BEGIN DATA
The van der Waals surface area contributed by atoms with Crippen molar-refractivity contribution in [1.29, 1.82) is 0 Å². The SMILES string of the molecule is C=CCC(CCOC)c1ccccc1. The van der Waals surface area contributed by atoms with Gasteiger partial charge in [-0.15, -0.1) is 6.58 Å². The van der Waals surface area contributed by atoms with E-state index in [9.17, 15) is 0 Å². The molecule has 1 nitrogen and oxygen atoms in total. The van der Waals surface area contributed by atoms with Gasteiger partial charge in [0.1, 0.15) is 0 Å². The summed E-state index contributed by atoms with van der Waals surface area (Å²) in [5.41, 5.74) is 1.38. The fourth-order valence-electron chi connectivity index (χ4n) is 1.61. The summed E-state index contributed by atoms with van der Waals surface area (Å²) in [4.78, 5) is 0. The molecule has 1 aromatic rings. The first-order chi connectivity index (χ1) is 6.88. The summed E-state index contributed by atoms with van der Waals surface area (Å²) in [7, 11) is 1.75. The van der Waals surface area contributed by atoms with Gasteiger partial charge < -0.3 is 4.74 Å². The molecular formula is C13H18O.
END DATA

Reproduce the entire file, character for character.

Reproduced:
The van der Waals surface area contributed by atoms with Crippen molar-refractivity contribution in [1.29, 1.82) is 0 Å². The SMILES string of the molecule is C=CCC(CCOC)c1ccccc1. The van der Waals surface area contributed by atoms with Gasteiger partial charge in [-0.15, -0.1) is 6.58 Å². The van der Waals surface area contributed by atoms with E-state index in [9.17, 15) is 0 Å². The molecule has 1 nitrogen and oxygen atoms in total. The van der Waals surface area contributed by atoms with Gasteiger partial charge in [0.1, 0.15) is 0 Å². The summed E-state index contributed by atoms with van der Waals surface area (Å²) in [5.41, 5.74) is 1.38. The fourth-order valence-electron chi connectivity index (χ4n) is 1.61. The summed E-state index contributed by atoms with van der Waals surface area (Å²) in [4.78, 5) is 0. The molecule has 1 aromatic rings. The first-order chi connectivity index (χ1) is 6.88. The summed E-state index contributed by atoms with van der Waals surface area (Å²) in [7, 11) is 1.75. The van der Waals surface area contributed by atoms with Gasteiger partial charge < -0.3 is 4.74 Å². The molecular formula is C13H18O.